The storyline also introduces the character of Ashad, the lone Cyberman. That rarest of things, a Cyberman zealot, he was a willing convert to the Cyberman cause, only to be denied when his conversion failed. He’s left a mish-mash of Cyberman designs, his face half visible through his smashed helmet. And he’s determined to bring the Cybermen to new heights and to wipe out the human race once and for all. He enters into an alliance with the Master which results in an entirely new species: the CyberMasters. Built from the corpses of dead Time Lords, and designed by the Master as a mockery of their former selves, they’re the most powerful Cyber-race yet. But they, and the Master, are seemingly destroyed when Ko Sharmus sacrifices himself to stop them once and for all.
Imprisoned by the Judoon for crimes she doesn’t remember, the Doctor’s escape is bittersweet as she learns some of her Fam have moved on with their lives
Her adopted planet and people are gone, and her original homeworld and identity a mystery even to herself. The Doctor had never been more disconnected from a sense of her place in the universe. The advice of her friends and past self to embrace the present proves impossible. Ironically, she’s swiftly arrested by the Judoon and imprisoned for crimes from a life she doesn’t even remember. Fortunately another figure from her past, the intergalactic rogue Captain Jack Harkness, is on hand to bust her out of space jail. At least defeating the Daleks once more returns one of most consistent touchstones of the Doctor’s life.
But though she’s reunited with her friends, she has to say goodbye to Ryan and Graham after the time away from the TARDIS has allowed them to reevaluate their priorities. She also has to deal with Yaz’ sense of abandonment, lingering from when she thought the Doctor wasn’t coming back.
The Doctor finally comes to face with her so-called ‘mother’ as Tecteun executes an apocalyptic plan to stop her wayward Child learning the truth
It’s not long though before the Doctor has to deal with yet more fall-out from her old forgotten life. In the epic six-part Flux the fearsome Ravagers, siblings Swarm and Azure, escape the ancient prisons where the ‘Fugitive’ Doctor had imprisoned them. The Doctor’s left battling against a pair of eternal nemeses she doesn’t even remember. As a result she spends much of Flux on the back-foot as the universe collapses around her. Along the way she discovers that the Weeping Angels once worked with Division too, and falls into a trap laid by a fugitive Angel. A trap that puts the Doctor once more in the clutches of the Time Lord she once called mother – Tecteun.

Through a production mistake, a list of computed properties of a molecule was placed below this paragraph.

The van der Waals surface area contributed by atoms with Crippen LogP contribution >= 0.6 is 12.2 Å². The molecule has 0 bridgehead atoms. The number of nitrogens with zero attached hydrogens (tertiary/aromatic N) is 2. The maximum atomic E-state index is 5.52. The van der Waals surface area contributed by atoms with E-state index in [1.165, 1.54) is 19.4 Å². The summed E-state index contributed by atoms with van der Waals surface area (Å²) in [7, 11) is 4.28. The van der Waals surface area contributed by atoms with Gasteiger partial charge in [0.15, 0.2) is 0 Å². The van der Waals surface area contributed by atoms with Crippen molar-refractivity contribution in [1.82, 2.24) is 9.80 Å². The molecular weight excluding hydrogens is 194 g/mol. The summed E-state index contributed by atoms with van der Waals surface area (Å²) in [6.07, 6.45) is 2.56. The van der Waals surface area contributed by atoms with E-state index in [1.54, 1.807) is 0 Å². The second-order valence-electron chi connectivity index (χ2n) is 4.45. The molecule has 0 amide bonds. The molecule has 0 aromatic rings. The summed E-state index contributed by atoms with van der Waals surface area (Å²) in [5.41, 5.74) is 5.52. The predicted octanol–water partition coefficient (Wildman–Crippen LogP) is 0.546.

Held captive aboard Division’s space station in the void between universes, the discovers that her old memories have been kept and stored aboard in the form of a fob watch. She also learns that Tecteun is terrified of the Doctor recovering them. So much so that she’s unleashed the Flux to destroy the universe to prevent it. She’s even released the Ravagers purely to distract the Doctor while Division escapes to an alternate reality. All to stop the Doctor finding out the truth. But Tecteun has bitten off more than she can chew this time, and Swarm and Azure outwit and kill her before the Doctor can learn more.
The Doctor defeats the Ravagers and recovers the watch containing her memories. Finally facing that choice between regaining her past and embracing the woman she is now, she hides the watch deep within the TARDIS, unopened, and put that past life behind her.
Over the course of their adventures, Yaz and the Doctor grow ever closer